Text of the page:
Apologetics: Who Really Wrote the Gospels?
by Timothy Paul Jones
So who really wrote the Gospels? How do we know that Matthew, Mark, Luke, and John dictated the books that bear their names? According to skeptics, these four first-century personalities had little or nothing to do with the four New Testament Gospels. One scholar of the more skeptical sort has described the process in this way:
[The New Testament Gospels] were written thirty-five to sixty-five years after Jesus’ death, … not by people who were eyewitnesses, but by people living later. … Where did these people get their information from? … After the days of Jesus, people started telling stories about him in order to convert others to the faith.[i] … When … Christians recognized the need for apostolic authorities, they attributed these books to apostles (Matthew and John) and close companions of apostles (Mark, the secretary of Peter; and Luke the traveling companion of Paul).[ii]
In other words, Christians didn’t connect the Gospels to Matthew, Mark, Luke, and John because these individuals actually wrote the Gospels. Early believers fabricated these connections to make the documents seem more authoritative.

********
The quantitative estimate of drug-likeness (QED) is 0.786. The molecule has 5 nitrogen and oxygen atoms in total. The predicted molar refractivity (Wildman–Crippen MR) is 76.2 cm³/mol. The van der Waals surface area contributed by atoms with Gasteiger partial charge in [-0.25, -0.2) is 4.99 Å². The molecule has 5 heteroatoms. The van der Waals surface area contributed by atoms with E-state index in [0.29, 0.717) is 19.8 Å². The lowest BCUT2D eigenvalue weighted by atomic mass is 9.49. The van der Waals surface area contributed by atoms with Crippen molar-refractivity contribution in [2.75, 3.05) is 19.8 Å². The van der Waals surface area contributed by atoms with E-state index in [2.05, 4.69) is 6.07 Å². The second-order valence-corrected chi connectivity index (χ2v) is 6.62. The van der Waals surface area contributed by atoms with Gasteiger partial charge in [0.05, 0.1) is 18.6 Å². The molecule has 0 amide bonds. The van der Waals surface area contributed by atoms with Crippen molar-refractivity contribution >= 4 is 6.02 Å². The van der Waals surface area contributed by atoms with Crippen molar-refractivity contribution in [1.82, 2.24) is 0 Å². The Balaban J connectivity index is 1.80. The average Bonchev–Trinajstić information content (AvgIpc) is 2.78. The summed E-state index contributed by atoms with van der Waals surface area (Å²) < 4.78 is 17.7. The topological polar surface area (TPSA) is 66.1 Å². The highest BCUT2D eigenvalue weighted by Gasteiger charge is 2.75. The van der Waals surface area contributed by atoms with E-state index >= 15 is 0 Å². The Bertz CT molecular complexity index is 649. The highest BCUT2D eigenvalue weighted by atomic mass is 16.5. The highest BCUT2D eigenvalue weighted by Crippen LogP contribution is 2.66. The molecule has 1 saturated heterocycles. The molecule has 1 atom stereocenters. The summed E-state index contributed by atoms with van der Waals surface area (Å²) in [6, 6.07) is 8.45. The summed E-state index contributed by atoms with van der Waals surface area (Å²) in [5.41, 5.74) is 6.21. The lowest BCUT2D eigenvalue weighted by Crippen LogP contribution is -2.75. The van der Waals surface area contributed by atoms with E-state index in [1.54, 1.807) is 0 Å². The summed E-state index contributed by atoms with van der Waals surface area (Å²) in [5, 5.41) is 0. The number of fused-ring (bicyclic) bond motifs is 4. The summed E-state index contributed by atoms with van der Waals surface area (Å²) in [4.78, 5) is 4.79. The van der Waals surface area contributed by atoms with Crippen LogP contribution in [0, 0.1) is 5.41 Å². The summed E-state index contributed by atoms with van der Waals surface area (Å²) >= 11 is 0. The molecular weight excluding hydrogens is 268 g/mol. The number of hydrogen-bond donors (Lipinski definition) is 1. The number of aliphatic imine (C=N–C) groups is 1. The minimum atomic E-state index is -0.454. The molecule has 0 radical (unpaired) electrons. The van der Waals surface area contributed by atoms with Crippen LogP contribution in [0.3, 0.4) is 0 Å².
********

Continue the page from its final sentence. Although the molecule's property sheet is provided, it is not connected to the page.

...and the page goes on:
Now, it is indeed quite likely that the earliest Gospel manuscripts didn’t include titles in the manuscripts themselves (though the possibility titles on tabs hanging from manuscripts or inscribed at the end of each book should not be ruled out). But there’s a serious problem with the skeptics’ reconstruction.[iii] By the late first and early second century, the Gospels had spread throughout the Roman Empire.[iv] If second-century Christians had simply added names to each Gospel to make that Gospel seem authoritative, what would have happened? (Remember, there was no
centrally-recognized authority to force congregations to connect a certain name to each Gospel—no executive director, no denominational board, no international convention of Christians.[v] And it wasn’t as if one pastor could stop by an office and email fellow-pastors about how to name a certain Gospel!)
Here’s what would likely have occurred: One church might have dubbed a Gospel with the name of Andrew, for example, while another congregation ascribed the same Gospel to Peter or Thaddeus or Bartholomew. As a result, each Gospel might have a half-dozen—or more!—different names, depending on where your ship happened to land.
But that’s not even close to what we find when we look at the ancient manuscripts…
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